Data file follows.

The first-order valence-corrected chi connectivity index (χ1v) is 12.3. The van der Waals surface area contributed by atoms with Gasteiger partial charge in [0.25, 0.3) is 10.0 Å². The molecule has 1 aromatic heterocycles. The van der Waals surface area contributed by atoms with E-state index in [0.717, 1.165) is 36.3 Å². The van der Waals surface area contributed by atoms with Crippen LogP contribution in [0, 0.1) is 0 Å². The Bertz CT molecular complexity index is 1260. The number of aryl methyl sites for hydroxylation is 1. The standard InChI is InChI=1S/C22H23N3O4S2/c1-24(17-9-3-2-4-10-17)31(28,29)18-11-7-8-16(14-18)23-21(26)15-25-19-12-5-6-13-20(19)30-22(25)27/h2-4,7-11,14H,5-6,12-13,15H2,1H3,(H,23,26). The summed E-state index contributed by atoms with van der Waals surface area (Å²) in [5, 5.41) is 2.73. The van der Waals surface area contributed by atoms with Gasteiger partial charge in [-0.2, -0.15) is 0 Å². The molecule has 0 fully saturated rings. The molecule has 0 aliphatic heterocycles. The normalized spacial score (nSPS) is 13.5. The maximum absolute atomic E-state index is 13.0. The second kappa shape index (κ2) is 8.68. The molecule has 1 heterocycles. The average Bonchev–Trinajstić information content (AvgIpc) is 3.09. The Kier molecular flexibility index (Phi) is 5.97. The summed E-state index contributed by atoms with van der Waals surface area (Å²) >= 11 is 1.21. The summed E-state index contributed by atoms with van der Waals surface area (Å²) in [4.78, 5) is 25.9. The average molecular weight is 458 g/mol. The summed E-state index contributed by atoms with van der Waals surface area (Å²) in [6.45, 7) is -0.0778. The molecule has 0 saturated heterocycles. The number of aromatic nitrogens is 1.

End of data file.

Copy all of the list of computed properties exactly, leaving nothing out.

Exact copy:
The first-order valence-corrected chi connectivity index (χ1v) is 12.3. The van der Waals surface area contributed by atoms with Gasteiger partial charge in [0.25, 0.3) is 10.0 Å². The molecule has 1 aromatic heterocycles. The van der Waals surface area contributed by atoms with E-state index in [0.717, 1.165) is 36.3 Å². The van der Waals surface area contributed by atoms with Crippen LogP contribution in [0, 0.1) is 0 Å². The Bertz CT molecular complexity index is 1260. The number of aryl methyl sites for hydroxylation is 1. The standard InChI is InChI=1S/C22H23N3O4S2/c1-24(17-9-3-2-4-10-17)31(28,29)18-11-7-8-16(14-18)23-21(26)15-25-19-12-5-6-13-20(19)30-22(25)27/h2-4,7-11,14H,5-6,12-13,15H2,1H3,(H,23,26). The summed E-state index contributed by atoms with van der Waals surface area (Å²) in [5, 5.41) is 2.73. The van der Waals surface area contributed by atoms with Gasteiger partial charge in [-0.2, -0.15) is 0 Å². The molecule has 0 fully saturated rings. The molecule has 0 aliphatic heterocycles. The normalized spacial score (nSPS) is 13.5. The maximum absolute atomic E-state index is 13.0. The second kappa shape index (κ2) is 8.68. The molecule has 1 heterocycles. The average Bonchev–Trinajstić information content (AvgIpc) is 3.09. The Kier molecular flexibility index (Phi) is 5.97. The summed E-state index contributed by atoms with van der Waals surface area (Å²) >= 11 is 1.21. The summed E-state index contributed by atoms with van der Waals surface area (Å²) in [4.78, 5) is 25.9. The average molecular weight is 458 g/mol. The summed E-state index contributed by atoms with van der Waals surface area (Å²) in [6.45, 7) is -0.0778. The molecule has 0 saturated heterocycles. The number of aromatic nitrogens is 1.